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Financial Literacy and Retirement Preparedness: Evidence and Implications for Financial Education

Annamaria Lusardi () and Olivia S Mitchelli ()
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Olivia S Mitchelli: Wharton School, University of Pennsylvania, Philadelphia, PA, 19104, USA.

Authors registered in the RePEc Author Service: Olivia Mitchell

Business Economics, 2007, vol. 42, issue 1, 35-44

Abstract: Economists are beginning to investigate the causes and consequences of financial illiteracy to better understand why retirement planning is lacking and why so many households arrive close to retirement with little or no wealth. Our review reveals that many households are unfamiliar with even the most basic economic concepts needed to make saving and investment decisions. Such financial illiteracy is widespread: the young and older people in the United States and other countries appear woefully under-informed about basic financial concepts, with serious implications for saving, retirement planning, mortgages, and other decisions. In response, governments and several nonprofit organizations have undertaken initiatives to enhance financial literacy. The experience of other countries, including a saving campaign in Japan as well as the Swedish pension privatization program, offers insights into possible roles for financial literacy and saving programs.Business Economics (2007) 42, 35–44; doi:10.2145/20070104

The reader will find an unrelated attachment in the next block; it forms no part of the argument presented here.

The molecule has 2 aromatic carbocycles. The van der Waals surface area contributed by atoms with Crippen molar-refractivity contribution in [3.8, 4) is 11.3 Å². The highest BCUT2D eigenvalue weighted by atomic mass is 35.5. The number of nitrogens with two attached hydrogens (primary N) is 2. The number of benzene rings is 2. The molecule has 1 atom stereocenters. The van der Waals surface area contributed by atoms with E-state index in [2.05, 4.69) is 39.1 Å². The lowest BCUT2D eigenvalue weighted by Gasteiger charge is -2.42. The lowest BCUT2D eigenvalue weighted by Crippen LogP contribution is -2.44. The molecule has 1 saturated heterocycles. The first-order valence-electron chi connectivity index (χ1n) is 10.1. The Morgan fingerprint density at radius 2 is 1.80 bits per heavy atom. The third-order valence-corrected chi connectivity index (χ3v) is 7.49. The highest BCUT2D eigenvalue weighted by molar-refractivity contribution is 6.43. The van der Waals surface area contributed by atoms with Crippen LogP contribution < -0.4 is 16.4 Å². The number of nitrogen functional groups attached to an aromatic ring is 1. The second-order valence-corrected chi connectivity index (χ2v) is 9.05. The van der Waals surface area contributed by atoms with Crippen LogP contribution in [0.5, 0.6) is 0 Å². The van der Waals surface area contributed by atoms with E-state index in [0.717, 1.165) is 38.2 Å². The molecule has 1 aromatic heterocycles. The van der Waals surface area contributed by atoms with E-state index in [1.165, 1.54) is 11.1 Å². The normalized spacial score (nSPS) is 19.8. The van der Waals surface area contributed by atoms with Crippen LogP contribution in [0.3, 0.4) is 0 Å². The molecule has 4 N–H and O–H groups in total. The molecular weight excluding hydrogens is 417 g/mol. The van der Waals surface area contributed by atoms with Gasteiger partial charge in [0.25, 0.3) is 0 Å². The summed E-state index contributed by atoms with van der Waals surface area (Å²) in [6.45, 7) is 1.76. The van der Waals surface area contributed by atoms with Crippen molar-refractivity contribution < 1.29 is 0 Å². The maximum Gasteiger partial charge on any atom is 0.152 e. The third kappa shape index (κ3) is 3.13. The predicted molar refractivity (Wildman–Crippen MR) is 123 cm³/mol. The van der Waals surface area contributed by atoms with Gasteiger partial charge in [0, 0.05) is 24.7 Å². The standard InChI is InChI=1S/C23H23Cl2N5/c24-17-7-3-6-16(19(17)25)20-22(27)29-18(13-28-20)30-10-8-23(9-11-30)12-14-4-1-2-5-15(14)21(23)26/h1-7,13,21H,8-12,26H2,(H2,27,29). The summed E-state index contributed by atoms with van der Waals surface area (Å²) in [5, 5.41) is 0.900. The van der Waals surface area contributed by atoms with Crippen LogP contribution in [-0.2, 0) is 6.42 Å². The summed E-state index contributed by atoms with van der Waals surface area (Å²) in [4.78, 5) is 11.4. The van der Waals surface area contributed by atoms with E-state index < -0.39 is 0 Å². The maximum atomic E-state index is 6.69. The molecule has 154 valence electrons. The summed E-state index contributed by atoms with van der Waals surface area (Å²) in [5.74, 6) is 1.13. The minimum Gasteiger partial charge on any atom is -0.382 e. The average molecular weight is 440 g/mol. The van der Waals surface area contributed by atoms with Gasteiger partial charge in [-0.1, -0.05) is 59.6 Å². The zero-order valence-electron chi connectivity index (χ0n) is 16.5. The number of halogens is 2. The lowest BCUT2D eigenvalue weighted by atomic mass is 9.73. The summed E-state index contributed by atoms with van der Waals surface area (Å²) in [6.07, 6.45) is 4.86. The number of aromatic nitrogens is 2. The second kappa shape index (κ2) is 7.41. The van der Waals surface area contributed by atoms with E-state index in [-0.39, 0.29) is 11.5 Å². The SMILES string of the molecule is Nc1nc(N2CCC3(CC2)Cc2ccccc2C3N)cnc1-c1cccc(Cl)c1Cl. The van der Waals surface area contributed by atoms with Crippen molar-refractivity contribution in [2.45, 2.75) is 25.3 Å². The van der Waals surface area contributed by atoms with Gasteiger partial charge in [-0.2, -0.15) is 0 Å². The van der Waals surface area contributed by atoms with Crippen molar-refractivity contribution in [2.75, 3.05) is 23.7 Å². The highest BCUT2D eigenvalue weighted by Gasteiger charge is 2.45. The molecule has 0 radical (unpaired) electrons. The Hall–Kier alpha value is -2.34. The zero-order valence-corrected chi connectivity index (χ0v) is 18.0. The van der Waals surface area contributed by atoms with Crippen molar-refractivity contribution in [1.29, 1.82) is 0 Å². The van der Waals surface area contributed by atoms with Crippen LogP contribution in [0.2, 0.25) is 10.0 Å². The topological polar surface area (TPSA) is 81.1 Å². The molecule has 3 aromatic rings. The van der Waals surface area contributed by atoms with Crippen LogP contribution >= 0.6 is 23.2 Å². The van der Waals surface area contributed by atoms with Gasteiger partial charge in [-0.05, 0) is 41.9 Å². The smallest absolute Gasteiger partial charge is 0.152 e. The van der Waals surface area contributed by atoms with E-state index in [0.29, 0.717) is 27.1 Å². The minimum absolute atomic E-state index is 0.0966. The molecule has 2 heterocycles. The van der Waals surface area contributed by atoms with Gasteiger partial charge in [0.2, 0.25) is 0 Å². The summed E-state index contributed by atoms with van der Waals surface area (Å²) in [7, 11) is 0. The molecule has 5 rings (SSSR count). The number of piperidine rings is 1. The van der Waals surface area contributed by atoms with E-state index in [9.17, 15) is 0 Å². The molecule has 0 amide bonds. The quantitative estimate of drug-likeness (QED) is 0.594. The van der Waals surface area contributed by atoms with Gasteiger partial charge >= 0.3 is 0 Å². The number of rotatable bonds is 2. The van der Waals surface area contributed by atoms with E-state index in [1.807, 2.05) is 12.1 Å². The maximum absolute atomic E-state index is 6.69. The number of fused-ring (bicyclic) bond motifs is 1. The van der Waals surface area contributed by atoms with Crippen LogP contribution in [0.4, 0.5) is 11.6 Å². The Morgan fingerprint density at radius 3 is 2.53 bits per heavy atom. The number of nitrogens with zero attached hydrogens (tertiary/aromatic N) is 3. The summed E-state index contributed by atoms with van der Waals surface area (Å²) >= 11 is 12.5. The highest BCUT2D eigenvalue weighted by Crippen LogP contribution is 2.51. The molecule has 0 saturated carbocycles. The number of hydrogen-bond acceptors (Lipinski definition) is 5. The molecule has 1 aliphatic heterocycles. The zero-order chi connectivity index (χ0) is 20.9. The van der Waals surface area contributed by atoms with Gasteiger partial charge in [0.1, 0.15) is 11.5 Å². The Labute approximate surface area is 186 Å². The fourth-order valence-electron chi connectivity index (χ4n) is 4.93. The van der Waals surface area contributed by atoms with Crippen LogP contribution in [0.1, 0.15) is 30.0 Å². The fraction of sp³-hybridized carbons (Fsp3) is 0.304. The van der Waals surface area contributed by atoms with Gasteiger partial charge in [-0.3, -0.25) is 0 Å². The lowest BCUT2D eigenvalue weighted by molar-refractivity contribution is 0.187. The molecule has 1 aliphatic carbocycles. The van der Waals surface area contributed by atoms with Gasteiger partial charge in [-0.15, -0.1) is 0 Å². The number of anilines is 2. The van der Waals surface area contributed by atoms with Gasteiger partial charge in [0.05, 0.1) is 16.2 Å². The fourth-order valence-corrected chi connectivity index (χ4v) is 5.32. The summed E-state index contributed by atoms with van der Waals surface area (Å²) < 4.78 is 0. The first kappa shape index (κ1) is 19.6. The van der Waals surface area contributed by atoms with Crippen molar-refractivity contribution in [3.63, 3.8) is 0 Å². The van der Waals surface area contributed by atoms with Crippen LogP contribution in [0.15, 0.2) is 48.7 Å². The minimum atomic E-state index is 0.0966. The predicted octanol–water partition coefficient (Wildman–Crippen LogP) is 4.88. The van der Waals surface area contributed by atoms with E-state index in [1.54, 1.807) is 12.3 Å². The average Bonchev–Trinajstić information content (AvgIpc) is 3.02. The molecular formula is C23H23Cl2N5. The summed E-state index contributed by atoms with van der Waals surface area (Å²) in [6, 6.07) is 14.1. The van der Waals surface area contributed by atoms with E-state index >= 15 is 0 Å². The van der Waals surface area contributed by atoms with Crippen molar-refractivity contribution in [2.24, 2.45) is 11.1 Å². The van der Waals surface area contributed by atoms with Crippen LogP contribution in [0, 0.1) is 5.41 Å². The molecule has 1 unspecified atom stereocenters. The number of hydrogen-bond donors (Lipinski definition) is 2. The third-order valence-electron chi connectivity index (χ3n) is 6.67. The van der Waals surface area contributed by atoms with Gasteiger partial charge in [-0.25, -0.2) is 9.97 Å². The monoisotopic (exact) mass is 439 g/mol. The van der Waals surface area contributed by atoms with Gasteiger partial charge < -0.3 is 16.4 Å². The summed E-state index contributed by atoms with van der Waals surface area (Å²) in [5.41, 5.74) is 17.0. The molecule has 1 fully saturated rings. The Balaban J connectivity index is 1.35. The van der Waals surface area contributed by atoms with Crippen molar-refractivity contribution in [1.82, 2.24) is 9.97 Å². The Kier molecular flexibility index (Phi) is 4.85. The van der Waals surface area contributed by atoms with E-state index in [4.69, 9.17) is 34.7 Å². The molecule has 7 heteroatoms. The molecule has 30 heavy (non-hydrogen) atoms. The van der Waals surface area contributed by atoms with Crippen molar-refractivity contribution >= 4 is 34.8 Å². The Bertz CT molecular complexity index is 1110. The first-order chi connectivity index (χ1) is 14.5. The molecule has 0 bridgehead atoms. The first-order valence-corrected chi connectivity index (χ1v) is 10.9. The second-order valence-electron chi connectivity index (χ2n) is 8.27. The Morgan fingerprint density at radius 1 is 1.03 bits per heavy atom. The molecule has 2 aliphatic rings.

Date: 2007
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